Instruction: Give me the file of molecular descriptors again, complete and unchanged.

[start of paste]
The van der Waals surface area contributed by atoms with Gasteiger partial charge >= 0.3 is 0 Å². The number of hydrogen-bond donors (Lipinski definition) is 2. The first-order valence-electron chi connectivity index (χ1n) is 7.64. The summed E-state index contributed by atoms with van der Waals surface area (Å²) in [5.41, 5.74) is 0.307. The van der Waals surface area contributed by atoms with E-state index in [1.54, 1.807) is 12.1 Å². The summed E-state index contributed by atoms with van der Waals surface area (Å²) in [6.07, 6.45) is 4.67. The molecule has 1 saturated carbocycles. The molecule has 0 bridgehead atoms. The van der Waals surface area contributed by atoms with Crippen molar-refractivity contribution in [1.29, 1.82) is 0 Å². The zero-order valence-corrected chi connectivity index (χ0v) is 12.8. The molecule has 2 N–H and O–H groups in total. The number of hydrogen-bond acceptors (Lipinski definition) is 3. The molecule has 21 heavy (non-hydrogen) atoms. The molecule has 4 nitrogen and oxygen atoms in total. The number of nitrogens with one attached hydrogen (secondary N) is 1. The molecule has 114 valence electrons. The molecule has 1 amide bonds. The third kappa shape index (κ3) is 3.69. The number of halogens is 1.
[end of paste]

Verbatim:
The van der Waals surface area contributed by atoms with Gasteiger partial charge >= 0.3 is 0 Å². The number of hydrogen-bond donors (Lipinski definition) is 2. The first-order valence-electron chi connectivity index (χ1n) is 7.64. The summed E-state index contributed by atoms with van der Waals surface area (Å²) in [5.41, 5.74) is 0.307. The van der Waals surface area contributed by atoms with E-state index in [1.54, 1.807) is 12.1 Å². The summed E-state index contributed by atoms with van der Waals surface area (Å²) in [6.07, 6.45) is 4.67. The molecule has 1 saturated carbocycles. The molecule has 0 bridgehead atoms. The van der Waals surface area contributed by atoms with Crippen molar-refractivity contribution in [1.29, 1.82) is 0 Å². The zero-order valence-corrected chi connectivity index (χ0v) is 12.8. The molecule has 2 N–H and O–H groups in total. The number of hydrogen-bond acceptors (Lipinski definition) is 3. The molecule has 21 heavy (non-hydrogen) atoms. The molecule has 4 nitrogen and oxygen atoms in total. The number of nitrogens with one attached hydrogen (secondary N) is 1. The molecule has 114 valence electrons. The molecule has 1 amide bonds. The third kappa shape index (κ3) is 3.69. The number of halogens is 1.